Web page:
Niwa clan

From Wikipedia, the free encyclopedia
Jump to navigation Jump to search
Niwa clan
Niwa clan crest.jpg
Home provinceOwari Province
Parent houseKodama clan
Final rulerNiwa Nagahiro
Founding yearMuromachi period
Ruled until1873 (Abolition of the han system)
Cadet branchesNone

Niwa clan (丹羽氏, Niwa-shi) was a Japanese samurai clan of northern Honshū that claimed descent from Emperor Kanmu via Prince Yoshimine no Yasuo (785-80) and Kodama Koreyuki (d.1069).[1]

The Kodama clan was one of several samurai clans originally located in Musashi Province. A branch of the clan settled in Owari Province, of which a branch resided in Niwa District. It is uncertain when they adopted the "Niwa" surname, but during the Muromachi period were in service of the Shiba clan, who were the shugo of Owari Province. The clan rose to prominence in the Sengoku period. Niwa Nagahide became a senior retainer of Oda Nobunaga and after Nobunaga was assassinated at the Honnō-ji Incident, helped Toyotomi Hideyoshi defeat the forces of Akechi Mitsuhide at the Battle of Yamazaki. He also assisted Hideyoshi at the Battle of Shizugatake, and was rewarded with the provinces of Wakasa and Echizen and two districts of Kaga Province, for a total kokudaka of 1,230,000 koku, making him one of the most powerful Sengoku-daimyō. However, after Niwa Nagahide died in 1585, the clan's fortunes under Niwa Nagashige fell with equal rapidity. During the Siege of Toyama against the forces of Sassa Narimasa, Hideyoshi accused the Niwa clan with collaboration, and seized most of their territories, leaving the clan with only Wakasa Province at 150,000 koku. During the subsequent Kyūshū Campaign in 1589, one of the Niwa clan retainers was again accused of collaboration with the enemy, and the clan was reduced further to a small 40,000 koku holding around Komatsu in Kaga Province. However, Toyotomi Hideyoshi was mercurial in his moods, and in response to Niwa Nagashige's efforts at the Siege of Odawara, his status was brought back to 120,000 koku.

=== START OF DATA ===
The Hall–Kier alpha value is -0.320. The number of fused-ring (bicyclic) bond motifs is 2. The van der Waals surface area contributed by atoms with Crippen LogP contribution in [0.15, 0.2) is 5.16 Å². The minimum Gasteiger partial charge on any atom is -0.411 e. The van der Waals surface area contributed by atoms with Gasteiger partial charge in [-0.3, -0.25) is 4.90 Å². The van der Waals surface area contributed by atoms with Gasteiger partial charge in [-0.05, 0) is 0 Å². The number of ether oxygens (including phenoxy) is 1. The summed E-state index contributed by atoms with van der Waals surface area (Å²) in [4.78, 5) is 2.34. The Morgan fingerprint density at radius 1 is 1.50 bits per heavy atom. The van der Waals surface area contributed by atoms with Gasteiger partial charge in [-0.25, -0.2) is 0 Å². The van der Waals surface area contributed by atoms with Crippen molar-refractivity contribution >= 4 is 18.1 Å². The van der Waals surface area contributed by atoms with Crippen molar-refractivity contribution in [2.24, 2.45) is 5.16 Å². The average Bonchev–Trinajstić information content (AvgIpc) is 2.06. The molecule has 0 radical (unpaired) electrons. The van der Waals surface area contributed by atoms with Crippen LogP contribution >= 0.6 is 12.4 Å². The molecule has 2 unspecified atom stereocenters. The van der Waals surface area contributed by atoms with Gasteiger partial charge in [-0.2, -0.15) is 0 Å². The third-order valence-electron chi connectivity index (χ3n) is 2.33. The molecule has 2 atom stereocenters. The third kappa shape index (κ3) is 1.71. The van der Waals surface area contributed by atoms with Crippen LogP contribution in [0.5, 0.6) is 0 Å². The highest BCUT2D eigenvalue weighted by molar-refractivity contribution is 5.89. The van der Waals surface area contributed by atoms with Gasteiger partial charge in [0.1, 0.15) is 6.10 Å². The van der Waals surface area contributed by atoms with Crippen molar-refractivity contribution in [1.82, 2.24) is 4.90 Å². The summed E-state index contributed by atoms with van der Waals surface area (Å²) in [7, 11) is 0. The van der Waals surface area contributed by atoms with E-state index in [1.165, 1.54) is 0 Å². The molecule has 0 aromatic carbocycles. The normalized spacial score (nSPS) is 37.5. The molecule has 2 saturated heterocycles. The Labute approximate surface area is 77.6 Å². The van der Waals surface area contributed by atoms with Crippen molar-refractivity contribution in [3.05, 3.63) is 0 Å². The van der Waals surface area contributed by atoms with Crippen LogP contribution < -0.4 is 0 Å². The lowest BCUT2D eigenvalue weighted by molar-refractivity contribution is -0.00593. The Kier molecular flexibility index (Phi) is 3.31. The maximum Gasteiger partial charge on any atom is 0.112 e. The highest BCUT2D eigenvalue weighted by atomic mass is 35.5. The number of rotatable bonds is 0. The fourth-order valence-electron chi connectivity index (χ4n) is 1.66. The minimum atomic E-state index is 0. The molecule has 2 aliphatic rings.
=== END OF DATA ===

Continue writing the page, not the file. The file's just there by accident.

In 1600, the Niwa clan sided with Ishida Mitsunari's Western Army against the Tokugawa at the Battle of Sekigahara and was thus dispossessed. The victorious Tokugawa Ieyasu chose to be magnanimous, and with the establishment of the Tokugawa shogunate, awarded Niwa Nagashige with a 10,000 koku domain in Hitachi Province. Nagashige's forces fought well at the 1614 Siege of Osaka, and in 1619 his revenues were increased to 20,000 koku, and in 1622 he was transferred to the 50,000 koku Tanakura Domain in Mutsu Province. In 1627, he was transferred once again to Shirakawa Domain, at 100,700 koku.

In 1643, Nagashige's son, Niwa Mitsushige, as transferred to Nihonmatsu Domain (100,700 koku), where the clan remained until the Meiji restoration. During the Boshin War, Niwa Nagakuni joined the Ōuetsu Reppan Dōmei in 1868; however, his forces were defeated by the Satchō Alliance and Nihonmatsu Castle was burned. The victorious Meiji government reduced the domain to 50,700 koku under the final daimyō Niwa Nagahiro, who subsequently served as imperial governor until the abolition of the han system in 1871. In 1884, he became a viscount (shishaku) under the kazoku peerage system.

Another clan, the Isshiki-Niwa, who were daimyō of Mikusa Domain (10,000 koku) in Harima Province from 1746 to 1871, bears the same Niwa but is not directly related to the above.


  1. ^ Papinot, Jacques Edmond Joseph. (1906). Dictionnaire d’histoire et de géographie du Japon; Papinot, (2003). "Niwa," Nobiliare du Japon, p. 43; retrieved 2013-5-5.

Further reading[edit]

  • Papinot, E (1910). Historical and Geographic Dictionary of Japan. Tuttle (reprint) 1972.
  • Nihonmatsu-han shi 二本松藩史 (History of Nihonmatsu Domain). Tokyo: Nihonmatsu-hanshi kankōkai 二本松藩史刊行会, 1926 (republished by Rekishi Toshosha 歴史図書社, 1973)
  • Onodera Eikō 小野寺永幸. Boshin Nanboku Sensō to Tōhoku Seiken 戊辰南北戦争と東北政権 (The North-South Boshin War and the Northern Government). Sendai: Kita no Sha 北の杜, 2004.
  • Sugeno Shigeru 菅野与. Ōshū Nihonmatsu-han nenpyō 奥州二本松藩年表 (Chronology of the Nihonmatsu Domain of Oshu). Aizu-Wakamatsu shi 会津若松市: Rekishi Shunjūsha 歴史春秋社, 200

External links[edit]